Think about it. While we have been fighting in Iraq non-stop, we have been improving everything that gets sent over there, building better barracks, better armor, better medical facilities. Am I wrong? We helped out in a big way in Indonesia during the tsunami crisis in Indonesia and sent, I don’t know, was it hundreds of helicopters to Pakistan after the big earthquake in Kashmir – not to mention the supplies themselves. These were logistical triumphs. We were there firstest with the mostest at four places on the far side of the world, and we had sufficient resources to monitor N. Korea, persuade the PRC to stay out of Taiwan and man the biergartens in Germany. Contrary to the urban legend, we also had a strong and competent military response in the aftermath of Katrina. Did you know that somebody is dealing with the pirates off of Somalia and in the Malacca Straits? Who do you suppose that is?
I believe that, depending on the rules of engagement, we also have the military capacity to do whatever we want to Iran. That’s the point. We don’t have the desire to do anything to Iran. We want to do something for Iran, which is a more complicated problem, just as it is in Iraq and Afghanistan. Addressing our problems with the current government of Iran requires us, once again, to adjust the thinking in the living rooms of America. The President’s hands are tied at the present time. Americans, frankly, trust the Mullahs more than the Bushes, and that is the concern that motivates Tigerhawk’s question. Most people are not particularly afraid of Iranian nukes because 1) they don’t believe it, and 2) we lived with the Soviet’s nukes for a long time. People are, however, afraid of our own government because, time and time again, it deceives us and tries to circumscribe our freedoms.
Is There a Threat?
The People of the US are truly in charge. But their judgment is poor and our representatives know it. The two reasons that the government deceives us and hides its actions are 1) to do the right thing and 2) to do the wrong thing. The right thing is, unfortunately, preparing for war. The wrong thing is the usual nonsense about lining pockets and earmarks. Does the wrong thing involve massive conspiracies that run over decades? I say hogwash again. The government is disperse, inept and lethargic. The Press is invasive and energetic. Secrets have a half-life measured in minutes unless they are plainly justified. Guys like the junior senator from Wisconsin are aberrations. But even there, think about what he was doing. He was representing a significant sentiment of the American People. Our government is not the problem.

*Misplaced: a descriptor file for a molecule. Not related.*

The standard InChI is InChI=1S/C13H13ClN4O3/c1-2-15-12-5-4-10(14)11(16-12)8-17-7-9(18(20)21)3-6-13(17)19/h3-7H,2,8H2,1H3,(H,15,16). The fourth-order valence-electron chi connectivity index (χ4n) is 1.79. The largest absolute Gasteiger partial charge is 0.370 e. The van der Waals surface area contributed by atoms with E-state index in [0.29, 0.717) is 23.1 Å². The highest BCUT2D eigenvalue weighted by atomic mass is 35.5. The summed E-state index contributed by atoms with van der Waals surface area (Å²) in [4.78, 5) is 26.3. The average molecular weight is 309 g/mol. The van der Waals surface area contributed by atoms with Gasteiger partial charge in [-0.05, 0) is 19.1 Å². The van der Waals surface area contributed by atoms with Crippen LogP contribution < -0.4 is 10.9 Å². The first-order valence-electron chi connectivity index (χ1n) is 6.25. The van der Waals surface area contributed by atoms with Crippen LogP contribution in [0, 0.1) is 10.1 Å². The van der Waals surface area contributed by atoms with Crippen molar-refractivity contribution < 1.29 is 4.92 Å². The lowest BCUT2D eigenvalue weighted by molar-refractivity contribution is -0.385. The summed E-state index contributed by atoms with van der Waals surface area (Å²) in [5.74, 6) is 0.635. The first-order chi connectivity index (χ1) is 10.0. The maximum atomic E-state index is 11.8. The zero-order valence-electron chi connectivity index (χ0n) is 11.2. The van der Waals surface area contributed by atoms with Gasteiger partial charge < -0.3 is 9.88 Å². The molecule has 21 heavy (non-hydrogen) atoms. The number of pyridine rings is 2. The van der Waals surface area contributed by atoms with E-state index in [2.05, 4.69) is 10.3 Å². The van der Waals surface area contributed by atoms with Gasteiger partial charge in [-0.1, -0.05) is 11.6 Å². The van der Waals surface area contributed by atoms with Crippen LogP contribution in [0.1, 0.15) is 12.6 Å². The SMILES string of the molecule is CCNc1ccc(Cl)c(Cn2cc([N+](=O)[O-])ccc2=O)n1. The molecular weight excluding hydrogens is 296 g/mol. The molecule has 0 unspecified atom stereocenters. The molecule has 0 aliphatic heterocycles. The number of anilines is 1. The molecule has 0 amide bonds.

What is the right thing with regard to so-called Islamic fascism? First of all, let me assure you that I think the threat is very real. I think that most of us, at least on the liberal side, underestimate the extent of the threat drastically.
Some see our own country as the bigger threat. This is based, for the most part, on historical misinterpretations of US actions in the past. These misinterpretations stem fromthe secretive nature of the Cold War and the residue of liberal myopia toward the evils of World Communism. Another issue is the liberal suspicion of bias and reactionary scheming. We see racism, sexism and challenges to the Bill of Rights behind every tree. We see Big Money interests behind every door in Washington. This is all, well almost all, hypersensitive reactions to the chronic patterns of government. Today, whenever a politician is caught in a crime, it is almost always penny-ante chiseling, sex and drugs, or questionable campaign finance activities. Power trips are the coin of the realm, but guys like J. Edgar Hoover and McCarthy are rare, and Nixon’s crime was just a juggling act to cover up the aforementioned campaign finance activities. Even he wanted to do the right thing. The paranoid scenarios about Bushhitlerchimp parceling out Iraqi oil rights to his Big Oil buddies contain no truth. Wag the Dog is only a movie. Impotence is the big problem with our government.
In fact, radical Islam is a highly contagious memeplex. It has the dangerous glimmer of religious madness, madness that has conquered the world in the past. We think we are above this today because we, in the US and Europe, have such strong countermemes. Naziism and Communism were similar memeplexes. I don’t have to tell you how dangerous they were. Christianity has been the same, but is now partial to civilized norms. Contrary to our contented assumption of homogenous goodwill, however, we actually have so many different radical groups in the United States that they almost cancel each other out – not that they don’t keep the FBI busy. It has always been this way. We are constantly juggling with live coals, but never catching fire.
Islam, however, has breached our shores without suffering our history. The countermemes are not yet in place. There are large populations in Western countries that have no loyalty to the West. There are many more whose first loyalty is to Islam. I, personally, don’t like this at all, but it is really nothing new. We have Amish and Hutterites and Hasidics and, presumably, polygamist Mormons who feel the same way. We also have terror groups who use violence to further their goals, such as white supremacists, PETA activists, Earth Firsters, anti-abortion extremists and homophobics with poor impulse control. So why is radical Islam any different?
It is different because some of the core values of the religion are antithetical to western ideals. It is different because the Islamic population in the West is no longer small and is growing fast. The interface is under tremendous stress. It is different because it is new to us. It is new and attractive, it is new and frightening, and its tendencies are not completely understood. Muslims, whether immigrant or not, find the West to be new and confusing and threatening as well. The money and values of the West, and the prominent decorative aspects of our civilization, are squeezing out traditions that have been very resistant to change. We, in the West, have already been through those changes, with comparable resentment, but the changing is largely complete.